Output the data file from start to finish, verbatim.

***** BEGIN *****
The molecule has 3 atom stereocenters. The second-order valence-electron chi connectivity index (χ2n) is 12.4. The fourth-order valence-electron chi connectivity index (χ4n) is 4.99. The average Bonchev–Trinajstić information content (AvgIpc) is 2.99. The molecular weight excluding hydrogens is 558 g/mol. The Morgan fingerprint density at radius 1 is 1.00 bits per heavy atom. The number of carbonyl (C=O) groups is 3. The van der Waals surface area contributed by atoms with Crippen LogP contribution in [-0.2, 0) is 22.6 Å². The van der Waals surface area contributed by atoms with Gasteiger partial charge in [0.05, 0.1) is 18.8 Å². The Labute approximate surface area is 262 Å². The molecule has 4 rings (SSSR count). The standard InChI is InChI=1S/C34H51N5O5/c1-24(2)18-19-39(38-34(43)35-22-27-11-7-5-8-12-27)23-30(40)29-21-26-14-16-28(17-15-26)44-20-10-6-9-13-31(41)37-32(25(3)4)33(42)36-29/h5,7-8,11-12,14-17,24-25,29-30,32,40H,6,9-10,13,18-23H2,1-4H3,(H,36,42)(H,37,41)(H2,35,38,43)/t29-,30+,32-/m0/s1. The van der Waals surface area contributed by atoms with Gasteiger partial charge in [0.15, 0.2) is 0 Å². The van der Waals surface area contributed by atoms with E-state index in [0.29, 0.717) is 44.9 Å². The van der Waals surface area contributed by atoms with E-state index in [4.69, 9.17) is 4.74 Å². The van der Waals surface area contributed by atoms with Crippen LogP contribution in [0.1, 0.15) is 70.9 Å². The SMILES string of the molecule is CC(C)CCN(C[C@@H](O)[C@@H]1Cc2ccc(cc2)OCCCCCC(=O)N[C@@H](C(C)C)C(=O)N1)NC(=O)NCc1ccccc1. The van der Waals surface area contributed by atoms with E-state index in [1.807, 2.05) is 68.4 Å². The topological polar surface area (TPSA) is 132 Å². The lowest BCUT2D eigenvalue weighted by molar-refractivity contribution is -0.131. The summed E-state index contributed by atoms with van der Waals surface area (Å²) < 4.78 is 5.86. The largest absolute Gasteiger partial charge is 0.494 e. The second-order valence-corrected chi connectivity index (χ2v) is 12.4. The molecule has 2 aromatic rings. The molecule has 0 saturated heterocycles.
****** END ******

The molecule has 3 atom stereocenters. The second-order valence-electron chi connectivity index (χ2n) is 12.4. The fourth-order valence-electron chi connectivity index (χ4n) is 4.99. The average Bonchev–Trinajstić information content (AvgIpc) is 2.99. The molecular weight excluding hydrogens is 558 g/mol. The Morgan fingerprint density at radius 1 is 1.00 bits per heavy atom. The number of carbonyl (C=O) groups is 3. The van der Waals surface area contributed by atoms with Crippen LogP contribution in [-0.2, 0) is 22.6 Å². The van der Waals surface area contributed by atoms with Gasteiger partial charge in [0.05, 0.1) is 18.8 Å². The Labute approximate surface area is 262 Å². The molecule has 4 rings (SSSR count). The standard InChI is InChI=1S/C34H51N5O5/c1-24(2)18-19-39(38-34(43)35-22-27-11-7-5-8-12-27)23-30(40)29-21-26-14-16-28(17-15-26)44-20-10-6-9-13-31(41)37-32(25(3)4)33(42)36-29/h5,7-8,11-12,14-17,24-25,29-30,32,40H,6,9-10,13,18-23H2,1-4H3,(H,36,42)(H,37,41)(H2,35,38,43)/t29-,30+,32-/m0/s1. The van der Waals surface area contributed by atoms with Gasteiger partial charge in [0.15, 0.2) is 0 Å². The van der Waals surface area contributed by atoms with E-state index in [0.29, 0.717) is 44.9 Å². The van der Waals surface area contributed by atoms with E-state index in [4.69, 9.17) is 4.74 Å². The van der Waals surface area contributed by atoms with Crippen LogP contribution in [0.1, 0.15) is 70.9 Å². The SMILES string of the molecule is CC(C)CCN(C[C@@H](O)[C@@H]1Cc2ccc(cc2)OCCCCCC(=O)N[C@@H](C(C)C)C(=O)N1)NC(=O)NCc1ccccc1. The van der Waals surface area contributed by atoms with E-state index in [1.807, 2.05) is 68.4 Å². The topological polar surface area (TPSA) is 132 Å². The lowest BCUT2D eigenvalue weighted by molar-refractivity contribution is -0.131. The summed E-state index contributed by atoms with van der Waals surface area (Å²) < 4.78 is 5.86. The largest absolute Gasteiger partial charge is 0.494 e. The second-order valence-corrected chi connectivity index (χ2v) is 12.4. The molecule has 2 aromatic rings. The molecule has 0 saturated heterocycles.